This article is structured in six sections. In the first, we will address the theoretical framework and those previous works that have helped us design our research questions as in our survey questionnaire. In the next, we present the objectives and the research questions presented, as well as the analysis methodology we have followed. Next, we present the study of the PSC and C’s voters as well as the multivariate analysis of the vote to these political groups in the 2017 regional elections in Catalonia. The last two sections will present the results and final conclusions of this article.
2. Theoretical Foundations
The 2017 regional elections in Catalonia took place in a scenario of exceptionality and political tension that was presented as the ideal context for the study of emotions in politics. Emotions, as an inherent part of information processing and political stimuli, are even more latent in such an environment.
The traditional dominant view in Political Science to analyse voter behaviour was based on rationalist postulates, maintaining an iron dichotomy between reason and emotion. However, in the decade of the 90’s, new contributions from different disciplinary areas such as psychology or neuroscience have made us consider the once unquestionable hyper-rationalist postulates and “(...) recuperar la capital articulación emotiva/cognitiva de la política” (Máiz, 2010: p. 42). The incorporation of emotions as cognitive elements in the analysis of political behaviour means that we must rethink emotions as decisive elements in the decision-making process, which in the political arena would affect issues such as mobilisation, contestation, protest or the construction of identities (ibid).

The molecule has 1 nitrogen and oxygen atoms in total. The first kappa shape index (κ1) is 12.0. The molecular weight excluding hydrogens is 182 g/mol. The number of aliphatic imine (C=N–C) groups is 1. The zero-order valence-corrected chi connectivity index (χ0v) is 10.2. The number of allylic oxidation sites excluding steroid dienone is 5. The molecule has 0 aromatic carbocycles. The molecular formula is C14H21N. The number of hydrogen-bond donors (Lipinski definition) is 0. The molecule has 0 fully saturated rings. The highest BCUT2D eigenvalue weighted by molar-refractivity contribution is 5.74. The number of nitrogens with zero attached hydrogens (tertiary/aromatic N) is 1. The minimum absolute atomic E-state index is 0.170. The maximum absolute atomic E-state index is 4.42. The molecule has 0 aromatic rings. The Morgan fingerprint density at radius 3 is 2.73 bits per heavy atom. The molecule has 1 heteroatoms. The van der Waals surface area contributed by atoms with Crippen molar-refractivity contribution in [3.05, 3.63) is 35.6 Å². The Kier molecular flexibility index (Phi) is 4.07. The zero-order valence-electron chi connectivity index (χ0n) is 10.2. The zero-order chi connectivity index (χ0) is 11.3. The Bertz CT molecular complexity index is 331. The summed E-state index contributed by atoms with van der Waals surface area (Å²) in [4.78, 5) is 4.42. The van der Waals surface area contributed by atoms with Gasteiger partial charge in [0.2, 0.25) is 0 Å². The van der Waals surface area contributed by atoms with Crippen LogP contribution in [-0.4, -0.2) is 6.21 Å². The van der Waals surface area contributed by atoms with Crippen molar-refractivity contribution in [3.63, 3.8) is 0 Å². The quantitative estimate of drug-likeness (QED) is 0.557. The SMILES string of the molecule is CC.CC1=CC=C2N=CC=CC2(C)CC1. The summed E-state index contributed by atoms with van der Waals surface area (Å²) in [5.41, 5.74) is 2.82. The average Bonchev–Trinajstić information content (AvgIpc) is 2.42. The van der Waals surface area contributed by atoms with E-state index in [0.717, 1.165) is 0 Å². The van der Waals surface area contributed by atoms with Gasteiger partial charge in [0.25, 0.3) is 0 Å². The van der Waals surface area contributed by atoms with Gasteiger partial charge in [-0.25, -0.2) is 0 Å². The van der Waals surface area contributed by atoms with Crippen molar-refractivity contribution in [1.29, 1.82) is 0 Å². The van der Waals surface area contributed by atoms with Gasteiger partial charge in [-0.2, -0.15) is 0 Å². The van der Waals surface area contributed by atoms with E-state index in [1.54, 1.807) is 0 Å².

Following the work of Marcus (2000), we identified three stages in the study of the relationship between emotions and politics, highlighting the tension between this supposed rationality and the political behaviour of citizens in contemporary societies. Thus he identifies three stages from the 1970s to the present. The first of these stages focuses on identifying the factors that cause a majority group to turn towards authoritarianism, using a psychoanalytic approach to leaders. The second has its turning point in the availability of the survey as a methodology and focusing on authoritarian leaderships. The third of these stages is characterized by findings in the field of neuroscience that propose to interpret emotions as a product of the neuronal process (Vasilopoulos & Marcus, 2017). Thus, until approximately two decades ago, political science thought of emotion as the expression of personality traits, or as the result of cognitive processes. However, since 1990 it has been argued that assessments that arise from emotional processes, independent of previous or concurrent cognitive processes, can influence not only emotional expression but also thoughts, decisions and political behaviour (Marcus, 2000).